#37 Tori on 06.17.12 at 10:13 pm

I am 14, due to my weight I havent started my period. Obviously at this age I have pubic hair, I never really worried about it until now. I trim it where my bikini line is and let the rest go. Mothers stress to your daughters that she shouldnt care what others think because 10 years from now what people say wont matter anyway. Let them choose what their comfortable with.

#38 Mrs.Davis on 07.03.12 at 7:02 pm

My daughter is 10 and developing. She hasn’t began to even be remotely concerned with her boobs butt or pubic hair growing. So I choose to leave her mind at ease. Personally I don’t shave in the winter time, my arms and legs in the summer helps keep down sweating, and just trim my bikini area cause I swim. But as for my daughter I will let her be worry free

#39 Anna on 08.12.12 at 2:48 pm

If the child wants their hair removed, discuss how you are going to remove the hair, rather than when. It’s another thing when the parent wants the hair removed, but the child doesn’t. The right time to remove hair is really up to the person it’s being removed from.

#40 The Beast on 01.23.13 at 11:01 am

I’m 16 and I developed darker hair around the age of 11. It’s very bothersome since I’m not able to wear short sleeved things (God, how I hate summer). No one other than me has this problem in my school, it’s so embarrassing! I’m so ashamed and afraid of showing my arms, because they’re really hairy! When I was 11 – 12 I didn’t care about it, until (mainly) the boys from my class started to make fun out of my problem… I also have facial hair, especially my side burns are very noticeable. Last year I made a new friend and she said “Gee, you’ve got sooo much hair on your face, looks like you’re growing a beard hahahaha”.. I sure was irritated, but didn’t show it, instead just told her that I didn’t ask for it and she told me that I could just wax it off – the thing is, I have hair all over my body (arm, leg and facial hair are the most visible though) and it’d look stupid and weird if I had perfectly hair-free spots .. I certainly don’t have the time and patience to remove all my hair.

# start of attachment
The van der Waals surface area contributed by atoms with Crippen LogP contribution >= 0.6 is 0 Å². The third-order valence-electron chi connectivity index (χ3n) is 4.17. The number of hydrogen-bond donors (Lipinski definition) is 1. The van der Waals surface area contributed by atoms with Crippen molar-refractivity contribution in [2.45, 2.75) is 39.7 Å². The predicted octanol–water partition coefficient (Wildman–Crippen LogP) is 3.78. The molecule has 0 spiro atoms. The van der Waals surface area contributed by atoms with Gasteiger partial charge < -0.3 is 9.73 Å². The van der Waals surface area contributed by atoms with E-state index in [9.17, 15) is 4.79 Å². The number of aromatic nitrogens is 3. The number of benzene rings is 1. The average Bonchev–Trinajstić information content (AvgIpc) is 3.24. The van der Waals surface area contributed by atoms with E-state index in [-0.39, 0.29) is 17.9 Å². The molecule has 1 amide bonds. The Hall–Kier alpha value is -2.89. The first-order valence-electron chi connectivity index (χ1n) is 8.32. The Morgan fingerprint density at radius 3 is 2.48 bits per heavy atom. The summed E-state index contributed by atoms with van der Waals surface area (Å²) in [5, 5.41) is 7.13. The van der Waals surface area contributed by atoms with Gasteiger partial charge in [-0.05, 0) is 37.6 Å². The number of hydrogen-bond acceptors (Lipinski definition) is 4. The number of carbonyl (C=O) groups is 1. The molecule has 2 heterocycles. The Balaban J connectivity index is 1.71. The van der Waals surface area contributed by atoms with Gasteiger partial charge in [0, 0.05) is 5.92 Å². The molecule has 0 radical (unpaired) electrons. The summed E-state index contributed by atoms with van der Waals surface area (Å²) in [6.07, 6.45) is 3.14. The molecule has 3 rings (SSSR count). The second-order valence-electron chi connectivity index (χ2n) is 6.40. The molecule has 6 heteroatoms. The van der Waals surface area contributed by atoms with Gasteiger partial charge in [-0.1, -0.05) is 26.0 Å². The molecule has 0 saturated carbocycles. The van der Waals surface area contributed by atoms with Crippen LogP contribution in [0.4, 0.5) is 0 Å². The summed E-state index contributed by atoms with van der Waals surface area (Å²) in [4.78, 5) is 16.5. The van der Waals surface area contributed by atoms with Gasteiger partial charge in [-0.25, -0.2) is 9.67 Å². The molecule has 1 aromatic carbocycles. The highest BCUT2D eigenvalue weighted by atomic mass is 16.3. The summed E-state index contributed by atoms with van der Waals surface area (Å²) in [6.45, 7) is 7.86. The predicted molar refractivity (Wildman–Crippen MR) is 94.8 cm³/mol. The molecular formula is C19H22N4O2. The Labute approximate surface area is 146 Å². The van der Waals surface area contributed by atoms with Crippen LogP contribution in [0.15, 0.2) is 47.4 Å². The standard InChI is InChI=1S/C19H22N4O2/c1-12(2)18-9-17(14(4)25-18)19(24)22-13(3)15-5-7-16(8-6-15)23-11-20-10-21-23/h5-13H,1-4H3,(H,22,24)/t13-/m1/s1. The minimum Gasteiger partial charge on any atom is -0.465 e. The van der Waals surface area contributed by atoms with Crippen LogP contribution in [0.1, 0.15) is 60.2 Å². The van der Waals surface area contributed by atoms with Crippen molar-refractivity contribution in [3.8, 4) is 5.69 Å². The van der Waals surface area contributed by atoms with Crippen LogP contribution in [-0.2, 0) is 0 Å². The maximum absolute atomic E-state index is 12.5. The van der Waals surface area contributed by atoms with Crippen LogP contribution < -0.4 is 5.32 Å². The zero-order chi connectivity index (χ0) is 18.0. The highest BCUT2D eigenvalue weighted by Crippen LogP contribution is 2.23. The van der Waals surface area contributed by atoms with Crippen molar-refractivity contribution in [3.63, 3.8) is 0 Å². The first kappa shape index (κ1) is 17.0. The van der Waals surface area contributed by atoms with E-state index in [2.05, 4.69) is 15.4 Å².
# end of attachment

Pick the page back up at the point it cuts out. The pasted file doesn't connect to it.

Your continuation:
I wouldn’t care too much about all these trivial things but gosh people today… I don’t want to be known as the “gorilla” – I was actually called that – or something like that… Boy, this makes me feel like I’ll be alone forever and ever, never marrying and stuff. And all these hater comments aren’t making feel any better.

#41 Tracee on 01.23.13 at 11:07 am

Dear The Beast,

I know all this girl empowerment stuff is into telling girls to accept themselves the way they are.

I think that’s crap. I mean, if it’s like body dysmorphia and a thin girl believes she is fat that’s one thing. But, obviously this is effecting your life and there’s no reason that we can not use beauty methods to make what we have better. It’s called accentuating the positive and eliminating the negative.

In Brazil they bleach their hair all over their bodies. They don’t shave their legs, they bleach the hair. I would recommend this for your arms, everyone has hair on their arms, but blond is less noticeable. You can probably use a drugstore hair bleaching system and just put it on your arms and other places you’d like to bleach. Make sure you do the spot test in case you’re sensitive to the bleach.

In India they use threading techniques to remove excess facial hair. You can get threading at the mall kiosk (or a salon) for pretty cheap and it will last several weeks before your sideburns grow back. Make sure their methods are sanitary to prevent infection.

You won’t be alone. You have power over this. It’s only hair, you’re not Samson, it’s not the source of your power.

#42 Experience Irrelevant - Tracee Sioux - Law of Attraction Coach on 01.17.14 at 1:22 pm

[…] doctors, researchers don’t know why. I’ve researched and reported on it a lot on The Girl Revolution, mainly in an attempt to understand how to prevent this from happening to MY child. Yet, all the […]